DIANE PHILLIPS: Art in public places, lifting spirits and boosting revenue, bank on it


Diane Phillips

THERE’S a new reason to smile while driving along Eastern Road. It’s a painting of a young woman with eyes like giant saucers, glowing cheeks and silken skin, a face of innocence amid a swirl of bubbles. Artist Allan P Wallace transformed the erstwhile ordinary cement block wall on the north side of the busy street, adding colourful joy that captures our gaze and lifts our spirits as we pass. Wallace, who studied under Antonio Roberts at the then College of The Bahamas, has taken his large mural talent to several sites in Nassau, including the long wall at the National Art Gallery. With his latest work on a strip of residential roadway, he awakens in us a desire for more street art at a time we are hungry for happiness and grateful even if it comes in fleeting doses.

The portrait of the young girl awakens a thirst for more art in public places. Seeing Wallace’s portraiture on a wall where it is free and open to the public at all hours, we ask ourselves, why must we go to a museum or gallery to ‘visit’ art?

Natural art is everywhere, in the draping of a deep purple bougainvillea, the ambitious climb of tiny green leaves on a dilapidated wooden fence. Natural art does not discriminate, nor should that which is created by the hand of man, woman or child.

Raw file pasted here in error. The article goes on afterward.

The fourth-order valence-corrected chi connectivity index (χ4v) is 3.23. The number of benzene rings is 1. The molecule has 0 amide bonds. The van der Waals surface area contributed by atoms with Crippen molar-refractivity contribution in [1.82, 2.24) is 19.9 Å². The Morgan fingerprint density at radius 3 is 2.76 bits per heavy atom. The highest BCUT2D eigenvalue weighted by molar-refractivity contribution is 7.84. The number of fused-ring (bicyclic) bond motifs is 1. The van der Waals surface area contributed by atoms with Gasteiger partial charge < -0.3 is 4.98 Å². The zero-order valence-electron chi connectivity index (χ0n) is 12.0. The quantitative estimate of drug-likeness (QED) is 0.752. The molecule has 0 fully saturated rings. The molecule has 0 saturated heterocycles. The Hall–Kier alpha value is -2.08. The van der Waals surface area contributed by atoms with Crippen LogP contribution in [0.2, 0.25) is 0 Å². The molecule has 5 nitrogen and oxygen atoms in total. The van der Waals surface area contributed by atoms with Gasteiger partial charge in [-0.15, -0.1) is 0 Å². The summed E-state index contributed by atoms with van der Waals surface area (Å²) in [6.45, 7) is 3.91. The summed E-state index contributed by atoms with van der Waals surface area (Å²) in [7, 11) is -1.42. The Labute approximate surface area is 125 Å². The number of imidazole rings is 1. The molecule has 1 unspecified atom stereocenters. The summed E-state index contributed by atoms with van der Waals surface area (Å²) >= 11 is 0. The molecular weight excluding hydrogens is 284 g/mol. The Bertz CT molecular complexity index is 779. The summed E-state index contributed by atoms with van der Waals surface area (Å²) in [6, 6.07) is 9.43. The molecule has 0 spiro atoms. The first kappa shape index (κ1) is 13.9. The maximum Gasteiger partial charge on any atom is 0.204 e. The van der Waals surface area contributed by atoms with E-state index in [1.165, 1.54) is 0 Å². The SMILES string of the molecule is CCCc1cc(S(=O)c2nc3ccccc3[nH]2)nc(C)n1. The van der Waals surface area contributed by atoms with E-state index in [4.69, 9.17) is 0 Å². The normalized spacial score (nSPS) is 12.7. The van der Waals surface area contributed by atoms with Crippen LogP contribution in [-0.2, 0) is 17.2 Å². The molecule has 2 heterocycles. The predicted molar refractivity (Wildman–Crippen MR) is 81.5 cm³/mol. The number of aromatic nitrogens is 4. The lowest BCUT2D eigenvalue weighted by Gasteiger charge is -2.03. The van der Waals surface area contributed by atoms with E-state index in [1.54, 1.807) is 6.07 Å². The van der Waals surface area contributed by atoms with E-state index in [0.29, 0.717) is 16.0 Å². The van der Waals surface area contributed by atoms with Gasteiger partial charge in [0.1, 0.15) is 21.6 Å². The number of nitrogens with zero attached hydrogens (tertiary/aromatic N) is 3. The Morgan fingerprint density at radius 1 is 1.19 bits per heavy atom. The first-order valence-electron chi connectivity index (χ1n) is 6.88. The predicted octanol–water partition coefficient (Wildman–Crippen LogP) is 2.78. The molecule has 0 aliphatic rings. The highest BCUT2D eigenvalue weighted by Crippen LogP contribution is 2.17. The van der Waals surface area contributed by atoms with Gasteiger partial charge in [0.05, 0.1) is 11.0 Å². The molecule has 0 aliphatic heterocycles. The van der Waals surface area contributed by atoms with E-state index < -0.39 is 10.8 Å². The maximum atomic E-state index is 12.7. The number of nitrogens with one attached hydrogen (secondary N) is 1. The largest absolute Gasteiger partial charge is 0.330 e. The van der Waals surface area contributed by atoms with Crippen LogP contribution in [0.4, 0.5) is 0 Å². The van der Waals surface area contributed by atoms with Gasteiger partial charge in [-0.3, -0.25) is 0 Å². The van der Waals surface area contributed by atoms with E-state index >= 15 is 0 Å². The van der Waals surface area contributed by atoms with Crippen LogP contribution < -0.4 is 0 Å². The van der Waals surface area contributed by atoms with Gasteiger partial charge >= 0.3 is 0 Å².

Interestingly, a growing number of cities around the world are discovering the intrinsic pleasure of a feast for the eyes also beefs up their economy. Art in public places attracts visitors, encourages new businesses, especially those catering to a young professional crowd, and boosts revenue along with quality of life.

Nowhere is that more evident than in Wynwood, a neighbourhood that once served as part of Miami’s flourishing garment district. A mixture of warehouses and housing for the Puerto Rican labour that made Miami one of the leading clothing manufacturers in the 1920s, Wynwood was known as Little San Juan. Over the years, as factories moved to places like New York, New Jersey and Boston where new immigrants were cheaper to hire, Wynwood’s warehouses emptied. They became windowless, dark, dank, multi-level vacuous hellholes. Parts of Wynwood were so rough you had to be tough just to drive through and praying wasn’t an unreasonable reflex. That is when the early graffiti started.